David Kirkpatrick

August 2, 2010

“Smart grid” electric meters and hackers

Food for uneasy thought.

I have a smart grid meter on my house. At the time it was installed I liked the idea because they more easily allow you to sell electricity back to the grid, you know like if you have a solar array on your roof and produce more than you use (if you read this blog often at all you know I’m very interested in solar and I’d love to have an array on my sun-drenched roof right now). This news gives me quite a bit of pause on smart grid meters.

From the link:

The hurried deployment of smart-grid technology could leave critical infrastructure and private homes vulnerable to hackers. Security experts at the Black Hat conference in Las Vegas last week warned that smart-grid hardware and software lacks the necessary safeguards to protect against meddling.

Utilities are being encouraged to install this smart-grid technology–network-connected devices to help intelligently monitor and manage power usage–through funding from the U.S. government’s 2009 stimulus package. The smart systems could save energy and automatically adjust usage within homes and businesses. Customers might, for example, agree to let a utility remotely turn off their air conditioners at times of peak use in exchange for a discount.

But to receive the stimulus money, utilities will have to install new devices across their entire customer base quickly. Security experts say that this could lead to problems down the road–as-yet-unknown vulnerabilities in hardware and software could open up new ways for attackers to manipulate equipment and take control of the energy supply.

Smart enough? This image shows the interior of a smart grid meter tested by Mike Davis of IOActive.
Credit: Mike Davis

2 Comments »

  1. I hear this concern raised all the time. The grid is insecure right now and vulnerable to hackers.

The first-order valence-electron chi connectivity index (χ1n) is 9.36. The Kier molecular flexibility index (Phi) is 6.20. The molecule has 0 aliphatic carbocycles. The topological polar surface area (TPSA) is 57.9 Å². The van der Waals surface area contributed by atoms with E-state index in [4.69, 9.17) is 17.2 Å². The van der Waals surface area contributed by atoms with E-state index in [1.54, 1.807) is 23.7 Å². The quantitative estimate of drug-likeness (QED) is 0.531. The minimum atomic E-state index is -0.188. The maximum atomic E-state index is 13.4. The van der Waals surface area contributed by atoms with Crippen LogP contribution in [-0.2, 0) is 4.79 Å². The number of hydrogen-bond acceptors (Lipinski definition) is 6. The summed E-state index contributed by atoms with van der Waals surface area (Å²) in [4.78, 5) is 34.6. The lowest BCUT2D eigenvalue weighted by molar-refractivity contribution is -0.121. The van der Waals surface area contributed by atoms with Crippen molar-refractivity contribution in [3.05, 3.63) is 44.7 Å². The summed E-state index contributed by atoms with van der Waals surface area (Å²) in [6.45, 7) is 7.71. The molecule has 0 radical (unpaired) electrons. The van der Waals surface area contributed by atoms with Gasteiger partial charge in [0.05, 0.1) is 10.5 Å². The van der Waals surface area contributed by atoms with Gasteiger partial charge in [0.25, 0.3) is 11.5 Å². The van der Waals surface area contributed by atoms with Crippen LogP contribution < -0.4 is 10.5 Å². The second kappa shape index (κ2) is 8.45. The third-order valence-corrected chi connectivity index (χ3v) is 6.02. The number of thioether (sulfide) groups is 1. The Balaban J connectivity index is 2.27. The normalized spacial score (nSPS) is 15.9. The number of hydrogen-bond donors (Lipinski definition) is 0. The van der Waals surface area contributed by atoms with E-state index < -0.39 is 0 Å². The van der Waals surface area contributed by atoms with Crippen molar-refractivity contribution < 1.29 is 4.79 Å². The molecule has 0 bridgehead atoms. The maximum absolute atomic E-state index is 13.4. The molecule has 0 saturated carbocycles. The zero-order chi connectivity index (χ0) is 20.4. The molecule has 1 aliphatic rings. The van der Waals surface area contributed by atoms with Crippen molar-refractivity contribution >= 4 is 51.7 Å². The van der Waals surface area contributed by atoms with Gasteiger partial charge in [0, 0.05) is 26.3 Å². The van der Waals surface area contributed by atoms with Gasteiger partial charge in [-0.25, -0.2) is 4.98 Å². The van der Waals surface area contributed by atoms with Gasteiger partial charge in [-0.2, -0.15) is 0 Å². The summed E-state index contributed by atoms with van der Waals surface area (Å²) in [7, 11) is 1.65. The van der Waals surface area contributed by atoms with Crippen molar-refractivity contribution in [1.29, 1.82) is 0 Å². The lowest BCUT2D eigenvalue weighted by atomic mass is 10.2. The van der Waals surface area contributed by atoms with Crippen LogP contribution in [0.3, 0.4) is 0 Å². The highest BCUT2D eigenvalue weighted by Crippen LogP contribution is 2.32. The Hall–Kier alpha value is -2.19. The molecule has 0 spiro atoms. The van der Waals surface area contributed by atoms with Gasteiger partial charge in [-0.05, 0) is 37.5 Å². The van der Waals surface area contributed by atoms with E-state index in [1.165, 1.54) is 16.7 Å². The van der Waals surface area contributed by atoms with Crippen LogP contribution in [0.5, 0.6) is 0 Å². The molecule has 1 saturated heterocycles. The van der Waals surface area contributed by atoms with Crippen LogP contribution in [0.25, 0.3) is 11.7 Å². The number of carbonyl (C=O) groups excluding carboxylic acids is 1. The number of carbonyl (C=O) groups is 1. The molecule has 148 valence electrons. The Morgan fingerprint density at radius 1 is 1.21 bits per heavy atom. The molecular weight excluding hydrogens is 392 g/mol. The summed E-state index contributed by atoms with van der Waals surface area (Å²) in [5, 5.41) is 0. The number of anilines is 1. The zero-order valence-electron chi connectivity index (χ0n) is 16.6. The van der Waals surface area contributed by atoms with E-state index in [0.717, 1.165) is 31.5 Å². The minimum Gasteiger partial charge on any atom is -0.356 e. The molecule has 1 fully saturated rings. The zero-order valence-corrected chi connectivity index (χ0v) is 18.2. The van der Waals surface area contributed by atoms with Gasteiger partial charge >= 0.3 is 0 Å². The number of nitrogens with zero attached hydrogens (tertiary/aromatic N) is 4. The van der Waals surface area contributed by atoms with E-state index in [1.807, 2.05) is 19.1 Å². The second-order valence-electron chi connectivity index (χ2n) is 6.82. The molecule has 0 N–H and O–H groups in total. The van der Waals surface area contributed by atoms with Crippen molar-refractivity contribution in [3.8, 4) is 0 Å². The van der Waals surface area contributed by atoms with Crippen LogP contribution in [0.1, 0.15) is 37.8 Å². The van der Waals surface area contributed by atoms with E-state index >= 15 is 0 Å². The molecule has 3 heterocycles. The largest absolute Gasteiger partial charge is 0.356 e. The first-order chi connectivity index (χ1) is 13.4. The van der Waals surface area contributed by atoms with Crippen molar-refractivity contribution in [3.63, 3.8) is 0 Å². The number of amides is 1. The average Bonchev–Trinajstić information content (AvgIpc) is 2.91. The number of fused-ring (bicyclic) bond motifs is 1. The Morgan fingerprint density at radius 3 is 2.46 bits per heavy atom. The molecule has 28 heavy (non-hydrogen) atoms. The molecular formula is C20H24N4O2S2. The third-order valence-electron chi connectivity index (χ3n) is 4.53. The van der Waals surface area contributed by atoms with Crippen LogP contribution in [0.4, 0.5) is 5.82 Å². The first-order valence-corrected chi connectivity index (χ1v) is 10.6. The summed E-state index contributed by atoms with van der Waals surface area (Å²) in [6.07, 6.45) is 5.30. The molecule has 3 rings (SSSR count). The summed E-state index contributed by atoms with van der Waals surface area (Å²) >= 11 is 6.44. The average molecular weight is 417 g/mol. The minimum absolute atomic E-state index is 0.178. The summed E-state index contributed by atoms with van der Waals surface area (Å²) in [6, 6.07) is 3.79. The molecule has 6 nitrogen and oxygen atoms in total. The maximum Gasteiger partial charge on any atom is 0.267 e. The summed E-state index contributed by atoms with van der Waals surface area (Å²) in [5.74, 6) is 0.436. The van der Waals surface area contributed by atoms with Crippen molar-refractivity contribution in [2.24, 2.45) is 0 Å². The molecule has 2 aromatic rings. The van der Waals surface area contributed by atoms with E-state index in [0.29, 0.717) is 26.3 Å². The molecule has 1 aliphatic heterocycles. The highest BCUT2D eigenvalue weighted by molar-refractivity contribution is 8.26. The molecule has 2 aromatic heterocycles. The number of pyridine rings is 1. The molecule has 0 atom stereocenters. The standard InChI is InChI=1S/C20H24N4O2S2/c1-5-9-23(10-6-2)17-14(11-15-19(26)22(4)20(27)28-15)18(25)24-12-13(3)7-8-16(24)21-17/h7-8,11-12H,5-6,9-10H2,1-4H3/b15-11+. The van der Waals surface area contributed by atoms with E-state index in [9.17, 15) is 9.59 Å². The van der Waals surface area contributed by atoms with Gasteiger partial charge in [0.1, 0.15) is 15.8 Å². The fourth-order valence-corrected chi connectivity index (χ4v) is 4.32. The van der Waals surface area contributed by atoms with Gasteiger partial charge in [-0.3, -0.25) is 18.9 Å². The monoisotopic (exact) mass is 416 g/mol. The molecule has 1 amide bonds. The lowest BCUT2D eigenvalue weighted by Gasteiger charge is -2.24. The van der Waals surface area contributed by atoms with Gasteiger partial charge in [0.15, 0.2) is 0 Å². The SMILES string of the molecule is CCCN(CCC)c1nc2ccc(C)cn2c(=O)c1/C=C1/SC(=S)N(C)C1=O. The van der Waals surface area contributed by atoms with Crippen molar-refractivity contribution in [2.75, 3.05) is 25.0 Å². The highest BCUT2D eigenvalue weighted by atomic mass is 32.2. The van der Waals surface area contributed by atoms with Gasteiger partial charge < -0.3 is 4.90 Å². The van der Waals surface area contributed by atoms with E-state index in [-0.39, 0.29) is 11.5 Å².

Comment by Justine — August 2, 2010 @ 6:17 pm

  2. Smart grid issues to consider:
    1) Isolated public testing of smart-meters show lower prices, but if all consumers save money at the same time, then electric company revenue will fall. How will electric companies get investment dollars to upgrade the entire grid with revenues declining? Real-life math shows that taxpayers and stimulus dollars are paying for smart meters, so electric prices have to increase for overall smart-grid success.

    2) Your energy consumption peaks just as you arrive home from work and adjust heat/air, turn on lights, shower, cook food, and turn on TV.

    3) If electric company investors make more money by defining peak-price-times to their favor, as will surely happen, when will off-peak prices be available, and how will you know without wrangling at a website set up by those investors? Individuals could end up bidding for electricity in a less-than-transparent seller’s market.

    4) Taxpayer-funded stimulus plus electric rate surcharges in Europe and the US are paying for new smart meters. The meters are imported from China. They replace local workers. The new meters add value to electric companies by laying off local workers, and creating built-in acceptance of dynamic pricing [higher bills]. These actions make electric companies more valuable to investors. Where is the guaranteed benefit for taxpayers and rate payers that are financing the added industry value? And why aren’t these financiers receiving ownership value for their investment?

    4) In Britain, Hong Kong investor Mr Li outbid Abu Dhabi Investment Authority (and others) for ownership of electric-supply assets serving 8 million British households (offer open until Oct24). Once your smart meter is installed, who owns the switch controlling that meter?

    Comment by Gene Haynes — August 3, 2010 @ 1:03 am


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